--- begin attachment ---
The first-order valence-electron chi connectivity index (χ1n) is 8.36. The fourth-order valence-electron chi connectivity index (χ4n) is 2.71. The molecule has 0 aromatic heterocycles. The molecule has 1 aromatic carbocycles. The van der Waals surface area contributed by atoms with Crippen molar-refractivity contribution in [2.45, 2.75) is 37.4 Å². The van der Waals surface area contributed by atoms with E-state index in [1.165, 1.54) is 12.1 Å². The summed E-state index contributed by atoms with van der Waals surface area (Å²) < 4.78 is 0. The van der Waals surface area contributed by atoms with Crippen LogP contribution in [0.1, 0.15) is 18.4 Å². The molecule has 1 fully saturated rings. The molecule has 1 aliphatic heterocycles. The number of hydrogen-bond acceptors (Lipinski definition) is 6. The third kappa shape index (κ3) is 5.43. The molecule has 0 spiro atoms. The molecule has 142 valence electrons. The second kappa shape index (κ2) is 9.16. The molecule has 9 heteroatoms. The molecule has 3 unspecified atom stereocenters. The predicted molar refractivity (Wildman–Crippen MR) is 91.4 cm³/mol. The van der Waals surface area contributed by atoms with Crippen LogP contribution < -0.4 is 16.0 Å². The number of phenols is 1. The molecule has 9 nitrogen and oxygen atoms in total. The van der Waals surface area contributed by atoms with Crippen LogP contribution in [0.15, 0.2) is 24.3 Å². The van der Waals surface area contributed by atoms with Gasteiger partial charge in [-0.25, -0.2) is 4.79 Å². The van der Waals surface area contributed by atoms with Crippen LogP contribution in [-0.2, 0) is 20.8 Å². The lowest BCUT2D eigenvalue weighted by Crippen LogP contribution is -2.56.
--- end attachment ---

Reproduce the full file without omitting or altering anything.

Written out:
The first-order valence-electron chi connectivity index (χ1n) is 8.36. The fourth-order valence-electron chi connectivity index (χ4n) is 2.71. The molecule has 0 aromatic heterocycles. The molecule has 1 aromatic carbocycles. The van der Waals surface area contributed by atoms with Crippen molar-refractivity contribution in [2.45, 2.75) is 37.4 Å². The van der Waals surface area contributed by atoms with E-state index in [1.165, 1.54) is 12.1 Å². The summed E-state index contributed by atoms with van der Waals surface area (Å²) < 4.78 is 0. The van der Waals surface area contributed by atoms with Crippen LogP contribution in [0.1, 0.15) is 18.4 Å². The molecule has 1 fully saturated rings. The molecule has 1 aliphatic heterocycles. The number of hydrogen-bond acceptors (Lipinski definition) is 6. The third kappa shape index (κ3) is 5.43. The molecule has 0 spiro atoms. The molecule has 142 valence electrons. The second kappa shape index (κ2) is 9.16. The molecule has 9 heteroatoms. The molecule has 3 unspecified atom stereocenters. The predicted molar refractivity (Wildman–Crippen MR) is 91.4 cm³/mol. The van der Waals surface area contributed by atoms with Crippen LogP contribution < -0.4 is 16.0 Å². The number of phenols is 1. The molecule has 9 nitrogen and oxygen atoms in total. The van der Waals surface area contributed by atoms with Crippen LogP contribution in [0.15, 0.2) is 24.3 Å². The van der Waals surface area contributed by atoms with Gasteiger partial charge in [-0.25, -0.2) is 4.79 Å². The van der Waals surface area contributed by atoms with Crippen LogP contribution in [-0.2, 0) is 20.8 Å². The lowest BCUT2D eigenvalue weighted by Crippen LogP contribution is -2.56.